Might one want to ‘hedge one’s bets,’ ‘trim one’s sails,’ and in general try to ensure that one does not utter too many things that might offend those parties to matters of State who actually plan and administer the course of things? The directors of intelligence agencies; the executives in charge of tax bureaus; the chiefs of police forces; the monopoly-financed marketers of chemicals; the ‘well-connected’ providers of ordnance; the lead designers of everything in existence; the list is extensive of such brokers of the common experience of humanity whom one might elect not to insult or speak out against. Moreover, truly, those on the government side of this listing exchange places regularly with those in the commercial end of operations.

Orwell notes the effects of such caution against the multifaceted powers-that-be. “Thus political language has to consist largely of euphemism, question-begging, and sheer cloudy vagueness.”

As a matter of course, one might make too much of such a thing. The composer of a diatribe against, among other things, the passive voice, creates a minimum of sixty-one clauses with a passively-voiced verb or infinitive; this in a relatively brief essay in which 4,000 words are his own rather than excerpts or quotations. He then distinctly points this faux pas out to those who listen in.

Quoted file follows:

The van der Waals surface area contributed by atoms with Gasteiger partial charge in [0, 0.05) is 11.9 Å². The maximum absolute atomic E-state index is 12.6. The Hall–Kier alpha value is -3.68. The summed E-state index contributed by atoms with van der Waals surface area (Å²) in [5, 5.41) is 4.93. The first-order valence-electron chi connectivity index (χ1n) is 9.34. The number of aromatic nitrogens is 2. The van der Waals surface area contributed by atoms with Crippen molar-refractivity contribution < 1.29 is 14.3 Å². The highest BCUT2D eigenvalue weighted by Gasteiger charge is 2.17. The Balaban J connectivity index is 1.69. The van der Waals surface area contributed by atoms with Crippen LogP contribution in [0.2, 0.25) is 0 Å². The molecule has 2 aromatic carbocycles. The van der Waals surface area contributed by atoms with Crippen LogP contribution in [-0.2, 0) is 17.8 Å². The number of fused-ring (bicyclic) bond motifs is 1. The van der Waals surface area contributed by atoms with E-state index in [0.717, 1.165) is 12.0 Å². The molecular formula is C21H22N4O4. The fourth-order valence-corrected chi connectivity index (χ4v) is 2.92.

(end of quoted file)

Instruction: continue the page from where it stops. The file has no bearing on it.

“So what? Maybe it’s random.” Such voices as this also exist. They might make one giggle. Perhaps such a characterization is a ‘straw man,’ for which, if so, I apologize—just making sure that we agree in this case that Orwell’s is a pointed ‘admission against interest’ on his part.

At a minimum, in this impassioned note against a certain foible that is replete with that very error, we could stipulate that Orwell’s discovery and admission suggests something or other. Maybe we might wonder what this meaning might be. In any event, for a Grammar Nerd, such conundrums are irresistible.

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For whatever the observation is worth, quite a bit of dyspeptic accusation and disputation happen over both Orwell’s imprecation against passive voice and the general issue of using passive verbal construction. These writers  occasionally really insult and assault each other. At other junctures, they scoff at Orwell.

Once more, what all of this signifies—in a wider, omniscient scheme of things—is almost certainly never going to be completely discernible. As well, though I would find such a choice discomfiting, one could argue that the upshot of all this is that, in our writing, either passive wording will remain ineluctable or such inscription is fine and dandy for the most part.